Tuesday, February 5, 2008

california proposition

California, then you have been bombarded lately with advertisements in favor of, and opposed to, Propositions 94-97. These propositions are referred to collectively as "referendum(s) on the amendment to Indian Gaming Compact." By the text, they seem to allow specific tribes to have more slot machines, to omit certain projects that would normally be subject to the California Environmental Quality Act, and require the tribes to pay into the state's general fund a larger lump payment, and/or a percentage of revenue of the additional slots.

Groups on both sides have hired sincere looking native americans, teachers, and others to appear in ads and either proclaim that these propositions benefit both tribes and the rest of california, or, in the alternative, that these propositions only benefit "rich" tribes and fail to provide enough funds for California's struggling budget.With more than a little embarrassment, I must admit that I am somewhat ignorant when it comes to the interplay of the sovereign rights of native american tribes and the roles of the federal and state governments. Why, exactly, California voters are voting on a proposition amending a compact between California and several tribes left me puzzled. Shouldn't this be something dealt with by the feds? I mean, if tribes are treated as sovereign nations, doesn't that mean that the feds have to execute treaties or at least executive agreements with them? Or, since reservations are governed, in part, by the feds (the aptly named "Bureau of Indian Affairs," for example), why does the state, let alone individual voters, have any say in this at all? Others have expressed to me similar confusion, and I had no good answers. And the voter guide, let alone the ads, provide little information. So, I decided to do some research myself. Hope it is helpful for someone.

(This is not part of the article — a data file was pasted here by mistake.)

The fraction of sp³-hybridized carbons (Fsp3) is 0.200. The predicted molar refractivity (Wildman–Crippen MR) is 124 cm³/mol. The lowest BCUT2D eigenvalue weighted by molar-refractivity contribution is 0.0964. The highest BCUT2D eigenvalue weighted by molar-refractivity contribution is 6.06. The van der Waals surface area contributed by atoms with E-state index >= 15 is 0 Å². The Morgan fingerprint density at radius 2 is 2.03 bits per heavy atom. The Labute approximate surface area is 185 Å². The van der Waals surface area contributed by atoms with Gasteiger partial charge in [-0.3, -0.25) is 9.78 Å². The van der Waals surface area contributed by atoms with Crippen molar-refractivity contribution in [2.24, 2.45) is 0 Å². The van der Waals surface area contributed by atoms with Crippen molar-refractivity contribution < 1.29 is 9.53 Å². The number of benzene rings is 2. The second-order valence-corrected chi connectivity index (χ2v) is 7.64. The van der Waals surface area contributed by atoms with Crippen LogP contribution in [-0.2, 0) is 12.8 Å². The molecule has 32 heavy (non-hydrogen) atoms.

In a 1987 case called California v. Cabazon Band of Mission Indians (480 U.S. 202, for the ambitious among you), the Supreme Court invalidated an attempt by California to enforce a portion of the penal code against tribes that operated bingo halls. The Court noted thatIndian tribes retain "attributes of sovereignty over both their members and their territory,' . . . and that "tribal sovereignty is dependent on, and subordinate to, only the Federal Government, not the States" . . . It is clear, however, that state laws may be applied to tribal Indians on their reservations if Congress has expressly so provided.

The Court found that Congress had granted California the authority to enforce criminal provisions, not civil or regulatory provisions, of state law. Since California permitted some gambling, including some bingo, the Court held that the bingo statute was regulatory, not criminal, and therefore, could not be enforced on Indian lands.

A concerned and confused Congress reacted by passing the "Indian Gaming Regulatory Act" ("IGRA") (this was back in the day before they started giving legislation lofty and emotional-laden names like the "Patriot Act" or "No child left behind"). Congress was also confused about the interplay between the tribes and federal and state authority, so they decided to lay down a framework for gaming regulation.